Hydrodynamics of Nuclear Matter

Hydrodynamics of Nuclear Matter

D.T. Son

Hydrodynamics is the theory describing the low-frequency, long-wavelength dynamics of liquids (or, in an extended sense, of any system). In this regime most degrees of freedom become irrelevant since they relax during the time characteristic of particle collisions; the only ones that survive are either those related to the conservation laws or the phases the orders parameters of broken continuous symmetries. The simplest example is normal fluids, where hydrodynamic variables are related to the conservation of energy, momentum, and particle number. In superfluid He-4 and He-3 additional hydrodynamic variables emerge due to the symmetry breaking by the condensate. Although in all of these systems the physics is quite complicated at the molecular level, at large scales the hydrodynamic equations have simple forms dictated by the symmetries, the pattern of symmetry breaking, and the conservation laws. Such equations typically involves unknown coefficients, which can be computed from the microscopic theory or measured in experiments.

A similar philosophy is shared by the chiral perturbation theory, which describes the lightest degrees of freedom of QCD with light quarks. At low energies, QCD is a strongly coupled theory where not much can be computed, at least at this moment, in a reliable fashion. However, well below the chiral scale (about 1 GeV), the dynamics is determined by the chiral Lagrangian, which can be written down knowing only the chiral symmetry and the pattern of chiral symmetry breaking of QCD. To the lowest order, pions are governed by the nonlinear sigma model, the only free parameter of which is the pion coupling constant, which can be determined by matching the predictions of theory with experiment.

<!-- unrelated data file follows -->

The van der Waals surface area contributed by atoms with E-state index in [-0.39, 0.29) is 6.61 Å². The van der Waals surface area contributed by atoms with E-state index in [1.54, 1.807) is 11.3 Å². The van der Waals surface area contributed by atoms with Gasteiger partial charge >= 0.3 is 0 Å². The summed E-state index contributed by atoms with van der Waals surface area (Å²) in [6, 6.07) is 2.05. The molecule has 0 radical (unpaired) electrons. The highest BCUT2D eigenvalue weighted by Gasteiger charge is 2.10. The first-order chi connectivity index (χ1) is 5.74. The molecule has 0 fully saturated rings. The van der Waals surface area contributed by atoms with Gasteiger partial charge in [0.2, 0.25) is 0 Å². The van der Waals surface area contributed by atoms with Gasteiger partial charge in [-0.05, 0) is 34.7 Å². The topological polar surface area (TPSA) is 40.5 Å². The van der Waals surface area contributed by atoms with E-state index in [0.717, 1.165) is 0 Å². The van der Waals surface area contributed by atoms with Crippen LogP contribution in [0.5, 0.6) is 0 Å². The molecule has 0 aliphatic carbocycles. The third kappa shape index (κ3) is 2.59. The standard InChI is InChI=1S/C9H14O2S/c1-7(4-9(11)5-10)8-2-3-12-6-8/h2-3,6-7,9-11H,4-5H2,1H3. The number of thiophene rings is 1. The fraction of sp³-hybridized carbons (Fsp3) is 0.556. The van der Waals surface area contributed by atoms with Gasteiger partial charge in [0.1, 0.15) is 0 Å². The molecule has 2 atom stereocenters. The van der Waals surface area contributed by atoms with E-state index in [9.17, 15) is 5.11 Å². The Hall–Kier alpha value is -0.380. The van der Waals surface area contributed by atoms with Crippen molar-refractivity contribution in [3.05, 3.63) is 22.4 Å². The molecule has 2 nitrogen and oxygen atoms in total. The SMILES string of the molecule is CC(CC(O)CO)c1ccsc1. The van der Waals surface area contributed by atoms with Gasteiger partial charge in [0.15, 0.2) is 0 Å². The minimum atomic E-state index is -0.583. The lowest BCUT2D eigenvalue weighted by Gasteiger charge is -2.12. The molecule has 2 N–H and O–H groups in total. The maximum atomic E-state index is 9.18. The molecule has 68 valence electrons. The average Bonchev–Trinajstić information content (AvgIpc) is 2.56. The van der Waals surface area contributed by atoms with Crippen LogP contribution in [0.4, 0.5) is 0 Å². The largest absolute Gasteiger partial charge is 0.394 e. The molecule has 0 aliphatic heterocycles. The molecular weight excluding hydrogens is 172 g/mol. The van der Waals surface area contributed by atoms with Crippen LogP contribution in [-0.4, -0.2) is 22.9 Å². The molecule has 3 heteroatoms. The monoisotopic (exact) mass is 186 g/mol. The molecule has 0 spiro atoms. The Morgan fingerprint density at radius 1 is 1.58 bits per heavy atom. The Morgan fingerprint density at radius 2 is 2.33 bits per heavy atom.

In nuclear matter in the chiral limit, the low-energy degrees of freedom include both the fluid-dynamical variables (the energy-momentum tensor), and the chiral ones that describe the massless Goldstone modes arising from the breaking of chiral symmetry. All these degrees of freedom are coupled to each other; therefore, a full hydrodynamic treatment must include all these modes. In this respect, the hydrodynamics of nuclear matter is more similar to that of superfluids rather than of normal fluids. Treatments so far have largely dealt with the fluid dynamical and chiral variables separately, ignoring the interplay between the two.

The purpose of my work is to construct the hydrodynamic theory of nuclear matter in the chiral limit, capable of describing all low-energy degrees of freedom of the latter. The primary place where such a theory can be applied is in the theory of heavy-ion collisions.

Details will be given in my upcoming article.